Stoney deGeyter recently wrote a great post on when usability is more important than SEO. Stoney ends by stating “By fixing usability issues you can sell more while without having to spend a lot of money always trying to bring in a lot of new traffic. A little goes a long way. Once you are able to increase your conversion rates, every dollar you spend on marketing and SEO will be more effective and have a much bigger impact on your profit margins.” Stoney is absolutely right. Rather than spending more money or efforts for the #1 position, try improving the usability, accessibility, and marketing communication of your current site. Exponential growth is derived from such improvements and will equate to higher conversion.

With this article in mind I got into a conversation with a great and well-respected Flash developer, Dan Decort, about Flash and the caveats it places on usability and search engine optimization. My problem with Flash is that the increased load times make for larger file sizes, longer waiting periods, inaccessible content, inability to bookmark, print or deep link, no screen reader and mobile device support, uncrawlable architecture, and overall problems with accessibility, usability, and SEO.

Sure, Google can crawl a limited amount of Flash now, but that’s just Google. Other search engines don’t have that technology implemented yet. I’m sure Google places less weight on Flash content due to the inaccessibility of it to other users. We started talking about technologies like SWFAddress and SEFFS that almost serve as a cloaking mechanism for Flash. SWFAddress does “address” some of these usability and accessibility issues but I’d still choose static/dynamic pages over Flash pages any day. Yes, if you’re serving the exact same content to search engines as embedded in your Flash movie then you should have the green light to go ahead and do so, but you might be looking at running the site through a spam filter with Google to check your site with a fine-toothed comb.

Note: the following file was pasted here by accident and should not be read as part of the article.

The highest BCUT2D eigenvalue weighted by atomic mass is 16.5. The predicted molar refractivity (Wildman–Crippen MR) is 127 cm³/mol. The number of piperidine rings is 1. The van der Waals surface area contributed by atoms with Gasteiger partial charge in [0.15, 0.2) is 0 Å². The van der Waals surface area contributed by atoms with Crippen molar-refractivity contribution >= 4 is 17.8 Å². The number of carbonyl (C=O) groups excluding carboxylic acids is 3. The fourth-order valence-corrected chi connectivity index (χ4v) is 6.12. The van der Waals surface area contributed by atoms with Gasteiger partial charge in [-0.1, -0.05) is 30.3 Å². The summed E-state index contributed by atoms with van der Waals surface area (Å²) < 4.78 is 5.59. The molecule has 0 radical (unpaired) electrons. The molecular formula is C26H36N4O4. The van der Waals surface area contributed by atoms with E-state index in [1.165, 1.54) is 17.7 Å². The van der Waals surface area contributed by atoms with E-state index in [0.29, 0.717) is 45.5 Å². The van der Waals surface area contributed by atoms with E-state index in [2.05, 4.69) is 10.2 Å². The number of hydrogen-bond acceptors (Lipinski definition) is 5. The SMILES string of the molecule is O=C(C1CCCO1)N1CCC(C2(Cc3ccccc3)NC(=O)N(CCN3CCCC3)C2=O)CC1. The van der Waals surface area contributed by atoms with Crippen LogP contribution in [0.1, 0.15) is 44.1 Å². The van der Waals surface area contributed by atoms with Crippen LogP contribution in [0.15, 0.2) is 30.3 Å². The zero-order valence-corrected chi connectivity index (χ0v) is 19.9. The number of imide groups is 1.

Aside from SEO, let’s get into the meat and potatoes of this discussion. After my ranting and raving about Flash, Dan made the comment that user-experience is more important than usability, although he didn’t discredit usability. To define the difference for you:

  • Usability – a property of websites (and other systems and products) that relates to ease of use. Usability is commonly defined as having three core components: effectiveness (how well a task can be completed), efficiency (how easy or quick it is to complete the task), and satisfaction (the user’s perception or opinion of the system).
  • User-Experience – a concept that places the end-user at the focal point of design and development efforts, as opposed to the system, its applications or its aesthetic value alone

It’s important to note that usability and accessibility both DO contribute to the overall user-experience as well, but while user-experience is an important element of information design it really should be the icing on the cake not the foundation of the skyscraper. Usability is what drives conversion on a Website due to the efficiency in of usage, findability of desired content, and ability to navigate through site architecture with ease. Flash user-experience provides bells and whistles to be admired by people like myself and Dan, but your average user isn’t going to care about the feedback of the site (animation, graphics, sounds, actions) as much as he or she is going to care about information retrieval and timely satisfaction.

I invite you to join the oratory of our discussions and leave your feedback.